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FPJ EDIT: Tough going for UK after Brexit

Editorial | Updated on: Tuesday, February 04, 2020, 10:27 PM IST

Britain's Prime Minister Boris Johnson | AFP
Britain's Prime Minister Boris Johnson | AFP
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Whether Britain would  gain from Brexit in the long run only time will tell, but finally it is out of the European Union. It now has an 11-month transition period to negotiate a new trade deal with the 27-member EU it scorned in quest of an intangible recovery of sovereignty. Failing an agreement, it will be obliged to trade with its biggest trading partner under the WTO rules. A no-deal Brexit would be hard on the EU, and harder on Britain. Negotiating a trade deal in eleven months will not be easy, given the multiple terms required to be mutually settled for the two-way movement of a vast number of services and goods. The trail of bitterness left behind by a Britain turning its back disdainfully on the Union will make it hard for the EU to be too accommodative in the negotiations. On the other hand, Prime Minister Boris Johnson and his ministers are already talking tough, rejecting any suggestion that they are ready to comply with the existing EU rules and regulations governing the quality of goods and services in the proposed trade agreement. Again, led by the French the EU seeks unrestricted access for its fishermen to fish in the British waters while Britain wants its financial services sector to operate freely in the wider EU market unrestricted by any new conditions. Friction is bound to stem from such a clashing of interests. Johnson, typically glib and off-the-cuff, has suggested that the EU-Britain trade deal be modeled on the recent Canada-EU trade agreement. There is hardly a  parallel there, for Canada is thousands of miles away while Britain is part of the continent Europe. Besides, British trade with the EU is far bigger than the EU-Canada trade. Tens of thousands of British citizens are resident in EU countries and vice versa. Their status of residency at the end of the transition period needs to be negotiated afresh. A direct fallout of the Brexit is that the glue that had held the United Kingdom together seems to have loosened considerably. Scots are pressing for a fresh independence referendum to quit the UK; they had voted overwhelmingly to remain in the EU in the ballot three years ago. Johnson is unwilling to allow a second independence referendum after the last one in 2014 had narrowly voted to remain in the UK. But the issue is increasingly gaining traction with the  newly-elected Scottish MPs itching to press ahead sooner than later. The Brexit thrust by the English voters has also reopened the Irish question, with Northern Ireland feeling the heat from the proposed customs barrier in the Irish Sea. Curbs on the free movement of people and goods between the UK and the Republic of Ireland could unravel the Good Friday Agreement.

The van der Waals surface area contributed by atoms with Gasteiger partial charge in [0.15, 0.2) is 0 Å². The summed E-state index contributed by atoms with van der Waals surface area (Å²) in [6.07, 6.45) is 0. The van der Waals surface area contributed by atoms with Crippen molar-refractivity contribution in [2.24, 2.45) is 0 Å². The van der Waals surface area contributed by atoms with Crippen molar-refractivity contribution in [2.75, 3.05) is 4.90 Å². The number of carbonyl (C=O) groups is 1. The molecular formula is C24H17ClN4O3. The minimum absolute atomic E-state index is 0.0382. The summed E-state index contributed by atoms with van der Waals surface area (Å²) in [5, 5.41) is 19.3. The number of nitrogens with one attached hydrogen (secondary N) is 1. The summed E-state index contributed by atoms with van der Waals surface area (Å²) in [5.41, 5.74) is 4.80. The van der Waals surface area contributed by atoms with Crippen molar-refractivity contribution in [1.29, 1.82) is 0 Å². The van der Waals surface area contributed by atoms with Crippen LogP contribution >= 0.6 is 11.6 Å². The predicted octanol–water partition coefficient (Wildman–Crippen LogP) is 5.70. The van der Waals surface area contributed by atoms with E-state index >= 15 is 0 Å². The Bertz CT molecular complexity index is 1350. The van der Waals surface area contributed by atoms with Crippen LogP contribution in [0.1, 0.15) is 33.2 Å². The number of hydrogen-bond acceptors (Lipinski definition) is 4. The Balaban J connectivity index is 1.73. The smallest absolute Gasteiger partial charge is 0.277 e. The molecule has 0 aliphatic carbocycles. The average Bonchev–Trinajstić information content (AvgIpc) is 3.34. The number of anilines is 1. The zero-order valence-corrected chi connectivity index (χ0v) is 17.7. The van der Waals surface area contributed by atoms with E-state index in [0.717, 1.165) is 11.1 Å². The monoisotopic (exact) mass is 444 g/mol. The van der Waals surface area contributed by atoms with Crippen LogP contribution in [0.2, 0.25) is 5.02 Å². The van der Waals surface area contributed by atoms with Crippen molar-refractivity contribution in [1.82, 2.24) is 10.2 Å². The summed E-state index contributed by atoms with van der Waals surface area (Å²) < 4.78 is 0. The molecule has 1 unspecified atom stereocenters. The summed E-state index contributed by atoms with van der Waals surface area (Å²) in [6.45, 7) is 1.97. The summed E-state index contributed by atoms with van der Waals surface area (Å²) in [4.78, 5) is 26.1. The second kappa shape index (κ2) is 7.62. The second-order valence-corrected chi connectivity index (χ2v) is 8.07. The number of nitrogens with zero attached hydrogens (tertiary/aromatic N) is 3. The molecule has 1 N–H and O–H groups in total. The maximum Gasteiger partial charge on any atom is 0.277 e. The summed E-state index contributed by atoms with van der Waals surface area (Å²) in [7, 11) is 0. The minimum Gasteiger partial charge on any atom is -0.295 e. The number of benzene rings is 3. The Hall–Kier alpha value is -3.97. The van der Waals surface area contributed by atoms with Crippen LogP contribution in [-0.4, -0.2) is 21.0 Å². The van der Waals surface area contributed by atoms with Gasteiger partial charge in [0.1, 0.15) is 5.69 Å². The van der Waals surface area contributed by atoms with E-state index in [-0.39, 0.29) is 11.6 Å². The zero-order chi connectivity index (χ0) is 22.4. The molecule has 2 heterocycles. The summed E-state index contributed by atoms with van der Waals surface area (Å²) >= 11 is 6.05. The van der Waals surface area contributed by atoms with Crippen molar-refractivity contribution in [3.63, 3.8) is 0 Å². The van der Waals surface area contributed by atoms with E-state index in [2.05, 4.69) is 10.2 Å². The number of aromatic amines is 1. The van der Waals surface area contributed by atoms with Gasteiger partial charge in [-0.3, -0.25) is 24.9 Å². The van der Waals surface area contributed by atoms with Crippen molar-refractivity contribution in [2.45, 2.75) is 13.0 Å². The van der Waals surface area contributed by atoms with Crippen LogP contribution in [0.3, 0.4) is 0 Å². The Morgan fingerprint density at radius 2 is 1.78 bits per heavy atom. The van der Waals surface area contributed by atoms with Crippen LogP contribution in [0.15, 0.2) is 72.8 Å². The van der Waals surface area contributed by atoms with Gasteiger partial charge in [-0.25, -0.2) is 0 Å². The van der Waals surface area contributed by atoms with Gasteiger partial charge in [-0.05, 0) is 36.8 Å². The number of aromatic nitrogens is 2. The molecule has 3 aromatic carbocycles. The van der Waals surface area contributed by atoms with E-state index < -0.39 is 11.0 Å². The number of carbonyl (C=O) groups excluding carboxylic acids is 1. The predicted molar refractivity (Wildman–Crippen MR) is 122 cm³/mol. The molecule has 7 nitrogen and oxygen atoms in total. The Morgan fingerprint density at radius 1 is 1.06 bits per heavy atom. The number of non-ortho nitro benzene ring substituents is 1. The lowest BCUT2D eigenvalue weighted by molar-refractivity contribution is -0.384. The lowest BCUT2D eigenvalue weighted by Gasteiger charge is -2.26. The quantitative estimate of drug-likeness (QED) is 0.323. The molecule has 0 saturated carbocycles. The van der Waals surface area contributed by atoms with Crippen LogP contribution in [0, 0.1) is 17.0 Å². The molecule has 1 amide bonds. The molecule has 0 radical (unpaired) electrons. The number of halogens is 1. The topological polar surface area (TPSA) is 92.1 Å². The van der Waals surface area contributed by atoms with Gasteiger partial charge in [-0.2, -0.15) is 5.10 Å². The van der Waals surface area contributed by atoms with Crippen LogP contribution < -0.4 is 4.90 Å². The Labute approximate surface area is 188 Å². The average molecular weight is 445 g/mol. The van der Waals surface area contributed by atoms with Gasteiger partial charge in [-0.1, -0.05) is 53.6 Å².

Meanwhile, the British are keen to sign a free trade deal with the US and India. With the US in the midst of a fresh presidential election, negotiations for a US-UK trade pact will have to wait till the new incumbent is in place in the White House early next year. India and the UK deal can wait while India and the EU resume negotiations for a comprehensive trade deal after these had ended abruptly in the wake of the global financial crisis. What may come in the way is the increasing protectionism by India in the recent months. Post-Brexit, Britain too would woo India for a trade deal but it cannot be done in a hurry. Trade deals mature into fruition after years of painstaking negotiations. These cannot be accomplished at gun-point overnight. Ruling Brexiteers will soon realize how mistaken they were in believing that leaving the world’s biggest trading block for striking out on its own independent path is strewn with many known and unknown hurdles. Britain as a member of the EU carried far more weight in world forums than it would now as a stand-alone trading nation. It virtually directed the EU foreign and defence policy. Even its membership of the Security Council may be questioned given how little weight it now commands economically and militarily. Another European member,  France, as a leading  member of the EU along with Germany, can still justify its place on the high table in the UN’s top decision-making body along with the US, Russia and China. Nostalgia-driven Brexiteers seem to have diminished the global status of the (dis)United Kingdom. Johnson and Co., fierce protagonists of Brexit, are in for several rude shocks in the coming months and years as the reality of life outside the EU spotlights the vastly weakened British hand.

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Published on: Wednesday, February 05, 2020, 06:45 AM IST